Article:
Not long ago, I discovered that there are adult Americans who have literally no idea what has been done to others, by this country, in our name, in our very lifetime. (I find this out when I paint something political, and nobody recognizes the reference.) So, I’ve resolved to contribute to the collective memory with some art. Guantanamo Bay, and Abu Ghraib are ripe with images begging for witness. But, more than just retelling history, I want to explore abstraction… ways we were all dehumanized by what was done, ways the psyche processes things that can never be quantified, never be justified. It’s been a journey, trying to find the place where an image is dissolved to its very essence.
Thus, after struggling some with too much realism, I finally found my way.
(Here are 1 and 2…)
It’s been a project all spring, to wander through the Burden woods, to see them without a mind- grid overlay, absorbing the gentle colors and tangled textures, and then to translate the scenery there into subtly abstracted forms in encaustic wax. Such an absorbing project.
Now that the woods have flushed with green, it will be harder. Bright green rarely translates well to canvas, for some reason. I don’t know why. It’s like trying to photograph a flower in that certain shade of purple that just never comes out quite right. But the New York woods in April are a jumble of tawny, ochre , and grey, so subtle and enchanting that I couldn’t get enough of them. This is one of the pieces I painted of the woods in April.
[This is a small piece, owing mainly to the expense of encaustic paint and the lack of resources I share with most artists. I’ve said before that I prefer large canvases. But, my God, this new (to me) medium is so rich and lush and full! Here’s the story on this painting.]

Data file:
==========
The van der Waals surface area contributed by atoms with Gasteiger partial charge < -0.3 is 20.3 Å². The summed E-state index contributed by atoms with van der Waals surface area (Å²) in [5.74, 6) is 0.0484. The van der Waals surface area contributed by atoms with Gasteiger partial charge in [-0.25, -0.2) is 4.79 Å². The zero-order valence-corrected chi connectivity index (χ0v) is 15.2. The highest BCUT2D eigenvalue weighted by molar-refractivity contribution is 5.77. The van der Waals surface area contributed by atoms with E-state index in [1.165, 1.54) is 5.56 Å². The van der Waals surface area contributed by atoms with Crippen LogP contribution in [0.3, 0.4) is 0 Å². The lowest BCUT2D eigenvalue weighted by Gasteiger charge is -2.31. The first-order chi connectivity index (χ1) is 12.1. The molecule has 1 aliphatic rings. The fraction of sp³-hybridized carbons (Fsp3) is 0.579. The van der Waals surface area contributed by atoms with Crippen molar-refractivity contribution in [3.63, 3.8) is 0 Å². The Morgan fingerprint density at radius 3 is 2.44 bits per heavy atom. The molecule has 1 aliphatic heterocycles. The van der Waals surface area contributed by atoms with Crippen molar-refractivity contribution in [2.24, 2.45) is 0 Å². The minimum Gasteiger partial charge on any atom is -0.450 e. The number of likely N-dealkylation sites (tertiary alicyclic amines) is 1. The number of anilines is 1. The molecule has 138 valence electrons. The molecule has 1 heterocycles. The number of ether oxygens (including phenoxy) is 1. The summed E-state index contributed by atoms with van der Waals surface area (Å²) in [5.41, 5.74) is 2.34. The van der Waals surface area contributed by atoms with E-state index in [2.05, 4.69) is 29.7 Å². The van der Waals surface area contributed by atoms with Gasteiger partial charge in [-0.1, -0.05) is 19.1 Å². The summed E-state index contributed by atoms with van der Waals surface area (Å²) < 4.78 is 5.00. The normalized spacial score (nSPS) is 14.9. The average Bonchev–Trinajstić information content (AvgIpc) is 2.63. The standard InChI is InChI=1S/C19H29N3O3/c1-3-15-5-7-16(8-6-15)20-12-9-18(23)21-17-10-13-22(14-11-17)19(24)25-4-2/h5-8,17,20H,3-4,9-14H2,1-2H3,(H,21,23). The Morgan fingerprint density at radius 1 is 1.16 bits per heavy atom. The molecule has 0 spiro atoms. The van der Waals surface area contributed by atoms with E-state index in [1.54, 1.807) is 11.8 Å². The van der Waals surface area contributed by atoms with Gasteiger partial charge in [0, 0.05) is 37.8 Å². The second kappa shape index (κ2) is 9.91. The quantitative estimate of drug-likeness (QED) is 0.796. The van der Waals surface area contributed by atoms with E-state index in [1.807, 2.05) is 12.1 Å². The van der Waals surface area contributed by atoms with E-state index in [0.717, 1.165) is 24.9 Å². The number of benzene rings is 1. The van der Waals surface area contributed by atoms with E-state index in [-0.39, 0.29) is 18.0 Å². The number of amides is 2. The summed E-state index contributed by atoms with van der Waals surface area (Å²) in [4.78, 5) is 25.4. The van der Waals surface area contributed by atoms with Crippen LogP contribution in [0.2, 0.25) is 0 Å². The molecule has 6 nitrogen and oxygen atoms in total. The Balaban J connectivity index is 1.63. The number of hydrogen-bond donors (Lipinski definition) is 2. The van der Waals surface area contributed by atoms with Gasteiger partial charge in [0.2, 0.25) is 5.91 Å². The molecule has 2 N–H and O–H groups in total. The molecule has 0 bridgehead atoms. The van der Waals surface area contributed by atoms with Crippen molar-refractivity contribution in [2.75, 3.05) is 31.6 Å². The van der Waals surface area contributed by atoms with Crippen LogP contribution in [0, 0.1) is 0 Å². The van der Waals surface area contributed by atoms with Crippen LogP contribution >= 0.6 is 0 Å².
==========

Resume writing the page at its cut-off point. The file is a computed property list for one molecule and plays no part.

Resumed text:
Last year, teenagers throwing fireworks in a tinder- dry forest ignited a roaring wildfire back in Cascadia, where I grew up. It burned for two months and took out 50,000 acres in the Columbia Gorge, blackening the landscape, destroying habitat, wounding animals, and sending Cascadians into mourning for some of the last of the once- verdant Pacific Northwest rainforests.
It hit especially hard because, decades before this fire, avaricious timber companies were razing all the forests, all over Cascadia. Ancient forests, thousands of years old, were being cast into clear cuts overnight. These were some of the very last forests, some of the few that escaped the saws, and we’d fought HARD for them. Cascadians took to the trees, mounted a rising resistance against the timber companies, and fought tooth and nail to save these very forests from the greedy saws of capitalism. Much of the radical environmental movement was born here, in these trees of the Pacific Northwest, for the very life of the world in which we all live. Continue reading